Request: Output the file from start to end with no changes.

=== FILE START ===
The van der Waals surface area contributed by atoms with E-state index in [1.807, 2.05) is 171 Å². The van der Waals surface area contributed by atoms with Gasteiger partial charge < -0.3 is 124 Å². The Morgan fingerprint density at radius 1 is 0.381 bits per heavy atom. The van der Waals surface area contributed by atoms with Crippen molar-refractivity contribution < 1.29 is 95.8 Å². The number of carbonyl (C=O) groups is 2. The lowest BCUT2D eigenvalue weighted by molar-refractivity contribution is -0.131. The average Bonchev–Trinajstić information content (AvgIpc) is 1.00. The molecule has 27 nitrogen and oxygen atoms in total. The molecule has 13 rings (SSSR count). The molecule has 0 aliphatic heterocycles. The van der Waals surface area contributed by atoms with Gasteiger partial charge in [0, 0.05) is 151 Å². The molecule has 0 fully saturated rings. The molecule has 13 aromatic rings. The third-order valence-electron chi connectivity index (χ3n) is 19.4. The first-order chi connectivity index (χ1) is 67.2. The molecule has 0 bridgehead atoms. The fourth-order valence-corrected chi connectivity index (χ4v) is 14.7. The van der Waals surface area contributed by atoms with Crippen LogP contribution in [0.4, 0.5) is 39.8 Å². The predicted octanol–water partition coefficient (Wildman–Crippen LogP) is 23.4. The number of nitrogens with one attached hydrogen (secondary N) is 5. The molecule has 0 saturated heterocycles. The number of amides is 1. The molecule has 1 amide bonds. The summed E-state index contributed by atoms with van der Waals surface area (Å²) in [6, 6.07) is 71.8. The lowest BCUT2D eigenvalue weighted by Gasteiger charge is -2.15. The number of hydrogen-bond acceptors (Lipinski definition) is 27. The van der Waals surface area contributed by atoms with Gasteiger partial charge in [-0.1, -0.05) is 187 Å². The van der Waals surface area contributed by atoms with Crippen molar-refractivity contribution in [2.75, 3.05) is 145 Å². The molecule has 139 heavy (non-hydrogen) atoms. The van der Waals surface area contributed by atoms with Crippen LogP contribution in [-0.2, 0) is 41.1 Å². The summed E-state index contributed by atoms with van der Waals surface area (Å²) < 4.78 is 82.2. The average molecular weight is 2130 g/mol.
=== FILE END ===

The van der Waals surface area contributed by atoms with E-state index in [1.807, 2.05) is 171 Å². The van der Waals surface area contributed by atoms with Gasteiger partial charge < -0.3 is 124 Å². The Morgan fingerprint density at radius 1 is 0.381 bits per heavy atom. The van der Waals surface area contributed by atoms with Crippen molar-refractivity contribution < 1.29 is 95.8 Å². The number of carbonyl (C=O) groups is 2. The lowest BCUT2D eigenvalue weighted by molar-refractivity contribution is -0.131. The average Bonchev–Trinajstić information content (AvgIpc) is 1.00. The molecule has 27 nitrogen and oxygen atoms in total. The molecule has 13 rings (SSSR count). The molecule has 0 aliphatic heterocycles. The van der Waals surface area contributed by atoms with Gasteiger partial charge in [0, 0.05) is 151 Å². The molecule has 0 fully saturated rings. The molecule has 13 aromatic rings. The third-order valence-electron chi connectivity index (χ3n) is 19.4. The first-order chi connectivity index (χ1) is 67.2. The molecule has 0 bridgehead atoms. The fourth-order valence-corrected chi connectivity index (χ4v) is 14.7. The van der Waals surface area contributed by atoms with Crippen LogP contribution in [0.4, 0.5) is 39.8 Å². The predicted octanol–water partition coefficient (Wildman–Crippen LogP) is 23.4. The number of nitrogens with one attached hydrogen (secondary N) is 5. The molecule has 0 saturated heterocycles. The number of amides is 1. The molecule has 1 amide bonds. The summed E-state index contributed by atoms with van der Waals surface area (Å²) in [6, 6.07) is 71.8. The lowest BCUT2D eigenvalue weighted by Gasteiger charge is -2.15. The number of hydrogen-bond acceptors (Lipinski definition) is 27. The van der Waals surface area contributed by atoms with Gasteiger partial charge in [-0.1, -0.05) is 187 Å². The van der Waals surface area contributed by atoms with Crippen molar-refractivity contribution in [2.75, 3.05) is 145 Å². The molecule has 139 heavy (non-hydrogen) atoms. The van der Waals surface area contributed by atoms with Crippen LogP contribution in [-0.2, 0) is 41.1 Å². The summed E-state index contributed by atoms with van der Waals surface area (Å²) < 4.78 is 82.2. The average molecular weight is 2130 g/mol.